in Dominican Republic
Five species of sea turtles can be found in the coasts of the Dominican Republic (DR):
- Leatherback Turtle (Dermochelys coriacea)
- Green Turtle (Chelonia mydas)
- Hawksbill Turtle (Eretmochelys imbricata)
- Olive Ridley, Pacific Ridley (Lepidochelys olivacea)
- Loggerhead Turtle (Caretta caretta)
Only the first three species (leatherback, green and hawksbill turtles) nest in Dominican beaches. As in the rest of the world, populations of nesting turtles (adults) as well as feeding grounds (juvenile y adult turtles) vary; when it comes to reproduction, sea turtles often perform extensive migrations from their feeding grounds to their natal beach. All nesting populations in the Dominican Republic are in critical condition, with the main nesting coasts (Saona Island and Jaragua National Park) recording under 30 females per year.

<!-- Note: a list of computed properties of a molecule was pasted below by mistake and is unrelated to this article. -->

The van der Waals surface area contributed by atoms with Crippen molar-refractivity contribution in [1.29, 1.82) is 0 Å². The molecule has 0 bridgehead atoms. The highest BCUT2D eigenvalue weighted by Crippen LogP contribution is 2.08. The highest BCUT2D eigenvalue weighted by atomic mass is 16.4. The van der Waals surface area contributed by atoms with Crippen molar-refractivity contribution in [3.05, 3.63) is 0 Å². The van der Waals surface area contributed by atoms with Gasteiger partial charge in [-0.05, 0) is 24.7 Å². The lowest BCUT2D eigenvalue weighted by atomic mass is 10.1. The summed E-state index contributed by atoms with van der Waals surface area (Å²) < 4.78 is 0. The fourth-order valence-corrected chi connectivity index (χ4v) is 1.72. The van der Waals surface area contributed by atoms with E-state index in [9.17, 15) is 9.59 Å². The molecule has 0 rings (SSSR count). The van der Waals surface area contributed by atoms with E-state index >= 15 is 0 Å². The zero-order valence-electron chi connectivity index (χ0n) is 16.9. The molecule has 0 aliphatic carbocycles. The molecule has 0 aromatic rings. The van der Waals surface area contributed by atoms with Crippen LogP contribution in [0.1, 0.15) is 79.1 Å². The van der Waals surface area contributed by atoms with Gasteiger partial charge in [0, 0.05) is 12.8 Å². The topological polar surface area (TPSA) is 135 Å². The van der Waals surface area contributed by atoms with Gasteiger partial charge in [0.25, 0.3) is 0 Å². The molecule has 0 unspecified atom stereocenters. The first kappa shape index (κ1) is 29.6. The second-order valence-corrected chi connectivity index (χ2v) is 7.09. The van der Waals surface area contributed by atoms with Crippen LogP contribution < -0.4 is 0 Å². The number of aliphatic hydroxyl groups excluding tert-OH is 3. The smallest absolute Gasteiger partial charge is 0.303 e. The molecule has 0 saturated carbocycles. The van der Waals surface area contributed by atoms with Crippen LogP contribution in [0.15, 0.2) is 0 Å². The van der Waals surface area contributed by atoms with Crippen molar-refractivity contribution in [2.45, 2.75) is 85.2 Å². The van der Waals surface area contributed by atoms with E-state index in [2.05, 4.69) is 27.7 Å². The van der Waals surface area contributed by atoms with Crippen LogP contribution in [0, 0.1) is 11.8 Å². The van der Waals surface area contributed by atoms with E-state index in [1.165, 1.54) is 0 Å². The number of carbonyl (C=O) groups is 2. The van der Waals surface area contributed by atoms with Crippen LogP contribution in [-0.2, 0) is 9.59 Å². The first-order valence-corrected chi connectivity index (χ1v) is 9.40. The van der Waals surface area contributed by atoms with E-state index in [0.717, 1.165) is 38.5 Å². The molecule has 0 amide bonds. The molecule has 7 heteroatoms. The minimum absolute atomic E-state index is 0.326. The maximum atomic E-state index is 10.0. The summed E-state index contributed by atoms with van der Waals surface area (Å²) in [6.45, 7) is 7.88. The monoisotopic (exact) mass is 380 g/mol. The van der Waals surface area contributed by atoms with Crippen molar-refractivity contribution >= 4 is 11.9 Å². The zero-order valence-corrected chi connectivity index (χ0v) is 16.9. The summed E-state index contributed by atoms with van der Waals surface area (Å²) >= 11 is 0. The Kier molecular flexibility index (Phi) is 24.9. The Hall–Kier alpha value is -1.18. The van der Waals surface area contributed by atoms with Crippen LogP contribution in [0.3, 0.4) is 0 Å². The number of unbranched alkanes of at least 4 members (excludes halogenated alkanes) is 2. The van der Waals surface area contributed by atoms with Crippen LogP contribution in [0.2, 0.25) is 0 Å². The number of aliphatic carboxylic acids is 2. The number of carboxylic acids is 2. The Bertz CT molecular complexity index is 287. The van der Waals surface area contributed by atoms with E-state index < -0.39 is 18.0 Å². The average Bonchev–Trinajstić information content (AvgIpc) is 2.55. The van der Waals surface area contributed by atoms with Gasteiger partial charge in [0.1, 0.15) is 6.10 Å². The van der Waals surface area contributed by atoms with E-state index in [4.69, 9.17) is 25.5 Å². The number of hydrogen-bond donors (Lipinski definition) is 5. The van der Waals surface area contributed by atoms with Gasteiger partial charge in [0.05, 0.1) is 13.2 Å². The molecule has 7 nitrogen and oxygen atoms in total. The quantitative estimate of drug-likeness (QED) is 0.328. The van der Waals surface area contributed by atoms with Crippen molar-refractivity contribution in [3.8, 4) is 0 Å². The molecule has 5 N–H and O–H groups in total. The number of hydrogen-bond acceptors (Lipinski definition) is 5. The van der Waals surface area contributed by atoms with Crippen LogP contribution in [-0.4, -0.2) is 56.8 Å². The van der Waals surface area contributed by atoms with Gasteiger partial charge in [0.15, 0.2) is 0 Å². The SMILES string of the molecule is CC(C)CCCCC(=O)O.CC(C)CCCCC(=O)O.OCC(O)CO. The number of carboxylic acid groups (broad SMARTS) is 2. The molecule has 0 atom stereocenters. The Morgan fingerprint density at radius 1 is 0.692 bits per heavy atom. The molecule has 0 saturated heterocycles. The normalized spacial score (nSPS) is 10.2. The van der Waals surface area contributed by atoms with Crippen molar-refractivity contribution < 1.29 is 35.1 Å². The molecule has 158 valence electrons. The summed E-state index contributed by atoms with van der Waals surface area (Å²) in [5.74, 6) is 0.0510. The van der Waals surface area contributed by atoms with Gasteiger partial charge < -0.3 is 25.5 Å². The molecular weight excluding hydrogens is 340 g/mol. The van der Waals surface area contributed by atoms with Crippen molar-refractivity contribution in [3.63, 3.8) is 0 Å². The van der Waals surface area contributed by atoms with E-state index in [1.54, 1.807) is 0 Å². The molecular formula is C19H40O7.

Green Sea Turtle nesting Map by Beach Up
In the photo of the post you can see a turtle that we met the night of June 22, 2017 on Catalina Island. It seems to be a Green Sea Turtle, one of the largest sea turtles and the only herbivore among the different species. Green turtles are in fact named for the greenish color of their cartilage and fat, not their shells. In the Eastern Pacific, a group of green turtles that have darker shells are called black turtles by the local community. Green turtles are found mainly in tropical and subtropical waters. Like other sea turtles, they migrate long distances between feeding grounds and the beaches from where they hatched.
Classified as endangered, green turtles are threatened by overharvesting of their eggs, hunting of adults, being caught in fishing gear and loss of nesting beach sites.
Post source: www.beachup.com.do